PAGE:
Op-Eds

The American Medical Association's classification of obesity as a disease should drive patients, health care providers, insurers, and policymakers to take this epidemic seriously. This designation will promote access to prevention, diagnosis treatment and comprehensive coverage determinations of obesity.

McKinsey Quarterly notes that the rise of preventable chronic conditions contributes significantly to the growth of health care costs. Over two-thirds of all American adults are obese or overweight, and excess weight increases the risk of diabetes, heart disease, stroke and other illnesses. Medical costs are directly proportional to body mass index, the leading indicator of obesity. One study found that, in the United States, every point of BMI above 30 is associated with about an 8 percent increase in a person's annual health care expenses. This means that helping people manage their weight can improve both our fiscal health and our physical health.

We recently introduced a bipartisan, bicameral bill that takes important new steps in the fight against obesity.

First, our bill encourages Medicare to expand access to weight management counseling for those who are obese or overweight. The U.S Preventive Services Task Force has found that some Americans who participate in weight management counseling were able to lose an average of 6 percent of their body weight annually and help prevent the onset of additional chronic diseases. While diet and exercise may be simple and effective tools for weight control, these facts demonstrate the important role that weight management counseling could also play in helping Americans control their weight and live healthier lives.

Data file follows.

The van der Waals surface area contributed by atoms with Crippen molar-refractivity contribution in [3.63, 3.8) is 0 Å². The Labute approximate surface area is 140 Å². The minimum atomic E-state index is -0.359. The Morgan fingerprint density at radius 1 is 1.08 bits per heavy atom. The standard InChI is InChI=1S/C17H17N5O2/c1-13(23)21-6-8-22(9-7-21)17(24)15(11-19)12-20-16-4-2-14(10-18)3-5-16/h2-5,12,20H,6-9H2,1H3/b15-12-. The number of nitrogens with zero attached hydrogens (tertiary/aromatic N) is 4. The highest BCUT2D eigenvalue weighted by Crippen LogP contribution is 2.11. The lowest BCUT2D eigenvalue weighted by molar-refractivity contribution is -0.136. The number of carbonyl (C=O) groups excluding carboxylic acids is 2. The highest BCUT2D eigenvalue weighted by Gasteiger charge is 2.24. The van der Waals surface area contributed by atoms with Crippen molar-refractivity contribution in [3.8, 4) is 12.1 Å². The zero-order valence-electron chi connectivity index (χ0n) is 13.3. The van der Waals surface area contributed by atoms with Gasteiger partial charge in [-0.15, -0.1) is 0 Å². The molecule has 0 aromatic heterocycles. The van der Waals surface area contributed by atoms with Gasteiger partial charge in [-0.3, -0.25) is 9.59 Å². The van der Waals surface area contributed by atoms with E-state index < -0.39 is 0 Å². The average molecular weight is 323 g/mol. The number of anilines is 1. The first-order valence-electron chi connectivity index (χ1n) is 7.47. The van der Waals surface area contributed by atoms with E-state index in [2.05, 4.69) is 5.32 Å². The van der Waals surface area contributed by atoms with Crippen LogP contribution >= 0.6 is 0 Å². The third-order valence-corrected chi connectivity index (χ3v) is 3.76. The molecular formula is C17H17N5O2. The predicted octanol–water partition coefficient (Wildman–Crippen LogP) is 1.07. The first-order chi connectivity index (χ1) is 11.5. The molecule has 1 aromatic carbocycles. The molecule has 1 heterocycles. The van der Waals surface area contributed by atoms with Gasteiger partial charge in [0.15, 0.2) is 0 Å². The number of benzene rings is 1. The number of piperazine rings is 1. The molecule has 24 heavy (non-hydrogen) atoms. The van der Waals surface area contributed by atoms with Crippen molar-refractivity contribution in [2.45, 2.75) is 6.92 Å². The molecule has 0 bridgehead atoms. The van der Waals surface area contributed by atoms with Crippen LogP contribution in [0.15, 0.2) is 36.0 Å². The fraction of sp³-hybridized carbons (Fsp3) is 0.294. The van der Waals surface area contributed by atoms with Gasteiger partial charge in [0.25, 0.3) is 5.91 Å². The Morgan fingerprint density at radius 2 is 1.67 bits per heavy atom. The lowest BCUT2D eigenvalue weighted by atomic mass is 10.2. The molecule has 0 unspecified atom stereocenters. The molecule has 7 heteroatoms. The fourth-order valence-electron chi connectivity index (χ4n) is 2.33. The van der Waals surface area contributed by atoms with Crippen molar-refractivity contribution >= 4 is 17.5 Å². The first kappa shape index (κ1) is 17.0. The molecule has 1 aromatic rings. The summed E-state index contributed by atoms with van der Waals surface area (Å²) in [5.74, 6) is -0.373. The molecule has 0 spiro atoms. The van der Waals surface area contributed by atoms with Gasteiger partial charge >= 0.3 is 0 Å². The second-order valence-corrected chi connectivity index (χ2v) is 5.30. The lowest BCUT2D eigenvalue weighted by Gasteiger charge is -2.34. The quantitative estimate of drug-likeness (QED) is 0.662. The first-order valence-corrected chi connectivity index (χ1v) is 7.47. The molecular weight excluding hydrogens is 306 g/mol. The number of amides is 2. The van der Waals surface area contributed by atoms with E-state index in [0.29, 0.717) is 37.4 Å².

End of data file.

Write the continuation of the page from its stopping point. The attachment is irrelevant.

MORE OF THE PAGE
Second, our legislation lifts the ban on obesity drugs under the Medicare Prescription Drug program. Evidence from one FDA clinical trial demonstrated that the proportion of patients who achieved at least 5 percent weight loss with obesity medication was more than twice the number of those in the placebo group. Combined with both diet and exercise, these medications could help Americans better manage their weight. Removing the restriction for Medicare to cover prescription obesity medication is a step forward in providing patients and, really, our country with an "all hands on deck" approach to treating obesity.

If the costs of obesity counseling and drugs are covered by federal health programs, we can examine what treatments help patients the most. Better understanding these outcomes will help us become a healthier country and reduce our healthcare costs.

This op-ed ran in U.S. News & World Report (link)